These issues cannot be left in the hands of an apprentice who is clueless about the best possible way to navigate these many obstacles that now exist and those that will emerge in the future.

This fiscal package represents hope and optimism. Only the skeptics will want to grandstand and pretend that this budget is over ambitious. The SLP government has a track record of delivering on its promises. We did it in 1996-2001 and 2001-2006.
“I ask all the negative voices to show their slate on their achievement during 2006-2011.”
• Fiscal deficit $240m (7.6% GDP)
• Public debt $2273.2m (68.5 of GDP above prudential limit of 60%)
• Public debt increased by 40% over 2006
• In addition, they received recovery support in excess of $150m, plus the Taiwanese money
What is there to show? Where is the signature project – is it the DAHER Building?
This Budget has a new focus. We campaigned of jobs, jobs, jobs and indeed we have presented policies, initiatives and programmes that focus on job creation. These programmes will boost the economy and at the same time create employment.
The lead drivers focus on apprenticeship and infrastructural development.
“I have heard a lot of criticism coming from the other side. Here’s the challenge: If you do not appreciate these programmes and you believe it is bad for your constituents, tell them when we offer them employment under NICE, do not take it. If it is so bad, then discourage them from participating.”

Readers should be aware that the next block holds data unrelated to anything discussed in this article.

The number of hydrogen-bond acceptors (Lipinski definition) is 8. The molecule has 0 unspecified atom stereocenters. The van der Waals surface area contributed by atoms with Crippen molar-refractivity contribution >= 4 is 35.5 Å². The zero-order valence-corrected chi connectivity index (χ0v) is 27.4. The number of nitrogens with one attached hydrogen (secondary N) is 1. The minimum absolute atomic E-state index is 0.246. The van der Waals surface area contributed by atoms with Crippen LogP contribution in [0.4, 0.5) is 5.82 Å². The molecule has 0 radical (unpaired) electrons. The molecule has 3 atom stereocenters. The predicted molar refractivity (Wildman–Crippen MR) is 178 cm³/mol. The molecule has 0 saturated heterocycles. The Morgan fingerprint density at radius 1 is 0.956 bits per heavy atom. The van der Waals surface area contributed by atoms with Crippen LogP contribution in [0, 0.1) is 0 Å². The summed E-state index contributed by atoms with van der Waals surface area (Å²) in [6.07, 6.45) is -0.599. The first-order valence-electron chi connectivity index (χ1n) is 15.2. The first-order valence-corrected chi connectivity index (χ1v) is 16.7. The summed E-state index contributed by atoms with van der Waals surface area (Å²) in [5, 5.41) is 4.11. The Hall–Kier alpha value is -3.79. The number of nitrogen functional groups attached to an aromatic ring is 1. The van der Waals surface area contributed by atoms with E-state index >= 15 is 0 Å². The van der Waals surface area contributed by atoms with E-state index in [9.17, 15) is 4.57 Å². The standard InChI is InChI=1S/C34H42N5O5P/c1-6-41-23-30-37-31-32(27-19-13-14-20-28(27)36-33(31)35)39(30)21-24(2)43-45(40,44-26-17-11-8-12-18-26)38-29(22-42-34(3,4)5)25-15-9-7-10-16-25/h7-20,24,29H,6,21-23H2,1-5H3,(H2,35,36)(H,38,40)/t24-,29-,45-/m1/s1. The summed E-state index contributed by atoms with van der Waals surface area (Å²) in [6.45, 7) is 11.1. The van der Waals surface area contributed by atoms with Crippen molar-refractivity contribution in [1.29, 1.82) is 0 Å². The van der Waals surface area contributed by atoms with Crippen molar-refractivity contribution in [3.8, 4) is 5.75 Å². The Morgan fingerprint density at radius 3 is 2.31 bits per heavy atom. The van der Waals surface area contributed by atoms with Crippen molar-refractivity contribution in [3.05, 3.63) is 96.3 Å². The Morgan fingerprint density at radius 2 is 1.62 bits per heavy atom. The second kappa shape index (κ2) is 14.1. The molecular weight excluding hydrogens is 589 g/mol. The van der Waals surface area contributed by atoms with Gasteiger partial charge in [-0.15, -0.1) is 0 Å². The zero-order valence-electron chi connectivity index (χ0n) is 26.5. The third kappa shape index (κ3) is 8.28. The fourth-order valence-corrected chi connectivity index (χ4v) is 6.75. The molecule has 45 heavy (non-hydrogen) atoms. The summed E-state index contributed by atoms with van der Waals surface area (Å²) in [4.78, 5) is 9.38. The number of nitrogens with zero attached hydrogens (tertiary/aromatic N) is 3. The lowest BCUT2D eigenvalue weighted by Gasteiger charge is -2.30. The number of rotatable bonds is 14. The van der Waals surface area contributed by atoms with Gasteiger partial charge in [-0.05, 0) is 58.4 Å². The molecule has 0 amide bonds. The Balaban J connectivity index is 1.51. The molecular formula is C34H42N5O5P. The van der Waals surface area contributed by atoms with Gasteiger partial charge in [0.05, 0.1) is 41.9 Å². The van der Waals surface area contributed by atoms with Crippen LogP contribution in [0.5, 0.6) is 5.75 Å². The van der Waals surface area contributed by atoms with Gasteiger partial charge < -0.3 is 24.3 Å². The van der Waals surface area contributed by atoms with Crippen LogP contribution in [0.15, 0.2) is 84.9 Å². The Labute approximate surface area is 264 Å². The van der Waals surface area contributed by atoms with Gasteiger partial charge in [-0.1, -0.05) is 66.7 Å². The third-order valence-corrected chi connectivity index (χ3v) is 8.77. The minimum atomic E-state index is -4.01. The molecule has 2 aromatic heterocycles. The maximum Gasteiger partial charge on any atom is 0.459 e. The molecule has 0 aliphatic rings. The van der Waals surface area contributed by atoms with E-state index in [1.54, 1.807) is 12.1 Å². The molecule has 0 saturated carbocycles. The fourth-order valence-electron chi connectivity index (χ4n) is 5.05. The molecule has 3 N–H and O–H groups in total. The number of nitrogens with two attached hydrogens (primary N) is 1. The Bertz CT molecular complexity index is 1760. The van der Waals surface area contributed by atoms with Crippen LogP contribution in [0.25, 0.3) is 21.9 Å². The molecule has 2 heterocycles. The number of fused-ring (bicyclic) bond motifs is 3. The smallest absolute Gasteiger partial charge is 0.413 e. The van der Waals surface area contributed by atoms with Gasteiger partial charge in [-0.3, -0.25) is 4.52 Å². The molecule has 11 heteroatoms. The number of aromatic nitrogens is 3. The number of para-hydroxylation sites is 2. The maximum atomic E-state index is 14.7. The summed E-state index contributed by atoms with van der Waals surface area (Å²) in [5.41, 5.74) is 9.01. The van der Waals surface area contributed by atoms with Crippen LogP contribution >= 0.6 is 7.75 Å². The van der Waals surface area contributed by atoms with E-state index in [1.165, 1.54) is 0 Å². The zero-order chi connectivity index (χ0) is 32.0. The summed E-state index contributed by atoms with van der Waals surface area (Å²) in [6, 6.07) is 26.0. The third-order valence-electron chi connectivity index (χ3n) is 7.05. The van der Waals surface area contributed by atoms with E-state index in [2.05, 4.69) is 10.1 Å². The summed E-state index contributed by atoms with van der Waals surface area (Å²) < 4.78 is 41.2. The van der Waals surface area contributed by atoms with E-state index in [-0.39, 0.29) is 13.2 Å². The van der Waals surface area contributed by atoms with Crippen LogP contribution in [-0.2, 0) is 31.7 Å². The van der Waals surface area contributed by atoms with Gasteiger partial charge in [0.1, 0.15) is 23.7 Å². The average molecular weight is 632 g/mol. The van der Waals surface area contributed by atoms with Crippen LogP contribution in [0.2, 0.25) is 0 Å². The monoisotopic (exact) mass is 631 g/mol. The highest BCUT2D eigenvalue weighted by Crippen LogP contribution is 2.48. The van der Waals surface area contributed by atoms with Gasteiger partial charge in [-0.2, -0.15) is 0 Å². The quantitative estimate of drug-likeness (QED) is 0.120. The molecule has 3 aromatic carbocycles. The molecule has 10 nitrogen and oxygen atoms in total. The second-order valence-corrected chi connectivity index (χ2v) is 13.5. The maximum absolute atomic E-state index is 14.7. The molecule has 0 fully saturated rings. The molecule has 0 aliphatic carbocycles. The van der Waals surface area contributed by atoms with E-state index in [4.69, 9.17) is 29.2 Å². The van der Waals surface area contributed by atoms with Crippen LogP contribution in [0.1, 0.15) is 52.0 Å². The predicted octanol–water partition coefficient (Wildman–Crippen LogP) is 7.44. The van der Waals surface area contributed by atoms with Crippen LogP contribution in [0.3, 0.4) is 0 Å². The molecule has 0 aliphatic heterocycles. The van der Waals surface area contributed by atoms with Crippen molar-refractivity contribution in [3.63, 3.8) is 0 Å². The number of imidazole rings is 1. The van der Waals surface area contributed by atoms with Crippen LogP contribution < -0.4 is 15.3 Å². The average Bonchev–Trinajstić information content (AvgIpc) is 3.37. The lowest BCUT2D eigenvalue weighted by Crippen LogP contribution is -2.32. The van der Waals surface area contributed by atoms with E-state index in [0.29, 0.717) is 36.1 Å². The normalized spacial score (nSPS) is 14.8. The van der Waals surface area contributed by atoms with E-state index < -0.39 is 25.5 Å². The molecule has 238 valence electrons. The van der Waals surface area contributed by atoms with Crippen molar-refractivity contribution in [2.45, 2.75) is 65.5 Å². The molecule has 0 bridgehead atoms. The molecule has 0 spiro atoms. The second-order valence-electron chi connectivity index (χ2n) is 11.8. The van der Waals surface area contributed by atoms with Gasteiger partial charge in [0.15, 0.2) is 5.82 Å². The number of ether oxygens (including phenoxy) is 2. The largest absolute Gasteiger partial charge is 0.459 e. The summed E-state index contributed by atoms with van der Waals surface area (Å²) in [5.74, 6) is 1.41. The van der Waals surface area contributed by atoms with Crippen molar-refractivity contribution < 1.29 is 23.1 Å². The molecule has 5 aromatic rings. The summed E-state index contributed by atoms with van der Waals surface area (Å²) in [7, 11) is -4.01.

3. SINGLE MOTHERS IN LIFE SKILLS (SMILES) $1.2 MILLION-This programme will equip women with skills for self-sufficiency whether on the job or through their own micro enterprise.
4. JOBS-Joint Opportunities for Building Saint Lucia (4500 jobs).
5. Constituency Development Programme $10MILLION.
6. Infrastructure Programme. This is a labour intensive rehabilitation programme. Footpaths will be built.
7. Small Business targeted assistance. New and existing businesses will benefit. This will focus on capacity building.
We will ensure that VAT is not imposed on the goods and services that the poor spend most of their incomes on. This is why provisions have been made for exempt and zero rated goods. Moreover, VAT will not be implemented on Electricity and Water on September 01, 2012.
“Going forward, the MOST will move more purposefully toward the adoption of evidence based programming and policy formulation in the fight against poverty. The demographic and geographic distribution of anti-poverty programming will be the focus. “
1. Local Government
(a) Advancement of Local Government Reform
(b) Transfer of the care takers programme to the MOST
2. Regularization of Cemeteries- We will encourage Private Sector Investment
3. Community After School Programme ($3million)
(a) This will be expanded to include more communities in the south of the island
(b) MOST is not the sole implementer. There will be collaboration with the Ministry of Education
(c) This will work towards transforming lives and empowering communities.
(d) The following academies are proposed:
(i) Sports
(ii) Music-support for the Youth Orchestra Programme which was funded by the OAS
(iii) Swimming – to change programme with assistance from Hotels
(iv) Music project, Arts, Information Technology
(v) After school programme at the Boys Training Centre
4. Koudmen Ste Lucie. The major components are:
(a) Housing assistance